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foolish, when I saw the prosperity of the wicked*.

Wisdom would therefore teach us, to direct our inquiries rather inward than outward; instead of useless speculations upon the world, to pursue those which may lead us into a better acquaintance with ourselves, with God, and the world to come.


It would teach us also to lie as close and compact in life, as our civil and social duties will allow; since, to do otherwise, would only be to expose a broader mark to the arrows of fortune, to multiply our trials and temptations, and, at the same time, to abridge our present comfort, and obstruct our future happiness.

A taste for retirement, for calm occupations, and simple pleasures, ought diligently to be cultivated by every one who is ambitious of solid contentment, or who aspires after the dignity of independence. Sir William Temple, in a letter to the king, tells him, that should the court not suit him,

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he knew the way back to his garden. For want of this power of abstraction, or, as Paschal says, because so few can sit quiet in their own chamber, the world is filled with so much competition and uproar.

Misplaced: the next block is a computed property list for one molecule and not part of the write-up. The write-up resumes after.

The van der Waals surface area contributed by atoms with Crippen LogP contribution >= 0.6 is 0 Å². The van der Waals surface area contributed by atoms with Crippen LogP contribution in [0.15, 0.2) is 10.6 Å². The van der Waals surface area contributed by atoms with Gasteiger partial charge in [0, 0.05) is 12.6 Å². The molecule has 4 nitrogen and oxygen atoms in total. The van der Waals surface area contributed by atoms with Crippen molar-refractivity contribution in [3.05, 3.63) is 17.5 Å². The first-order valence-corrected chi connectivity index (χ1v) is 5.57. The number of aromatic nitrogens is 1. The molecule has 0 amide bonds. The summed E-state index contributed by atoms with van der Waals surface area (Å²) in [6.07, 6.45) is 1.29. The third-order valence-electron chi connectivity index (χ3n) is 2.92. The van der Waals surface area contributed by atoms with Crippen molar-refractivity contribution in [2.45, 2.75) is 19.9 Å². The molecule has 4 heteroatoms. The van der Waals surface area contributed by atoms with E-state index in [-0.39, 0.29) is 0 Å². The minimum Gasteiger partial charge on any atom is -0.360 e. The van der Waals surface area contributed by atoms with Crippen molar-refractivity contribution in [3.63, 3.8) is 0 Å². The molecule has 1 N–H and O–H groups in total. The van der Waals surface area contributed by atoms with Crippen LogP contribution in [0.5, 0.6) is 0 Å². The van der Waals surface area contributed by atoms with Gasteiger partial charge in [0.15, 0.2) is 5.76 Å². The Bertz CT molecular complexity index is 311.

But after every other resource, whether private or public, I would repeat it again (whatever the infidelity of the age may insinuate or affirm to the contrary) and repeat it as a sentiment that I wish to be ever impressed upon my own mind, and to leave impressed upon the mind of the reader,Religion is our only sure refuge in life and death. All human power and prudence, all the policy of government, and the wisdom of philosophy, can provide no adequate defence against the evils, present and future, to which we stand exposed. The name of the Lord is the only impregnable tower; the righteous runneth into it and is safe*.

* Prov. xviii. 10.


C. WHITTINGHAM, Printer, Dean Street.

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ON account of the Author's distance from the press, a few typographical errors have escaped, which the reader is desired to correct, as follows:

Page 23. 1. 16. for Ore, read Ere.

97. 1. 14. for a sudden, read an additional. 101. 1. 4, for desident esprimò, read desidentes primò; and 1. 6. for donce, read donec.

186. bottom line, for contracted, read controlled. 218. 1. 6. for carious, read curious.

272. 1. 21. for Thebis, read Thebes.

385. I. 11. for Ninevah, read Nineveh.
400. 1. 9. for dit, read dise.

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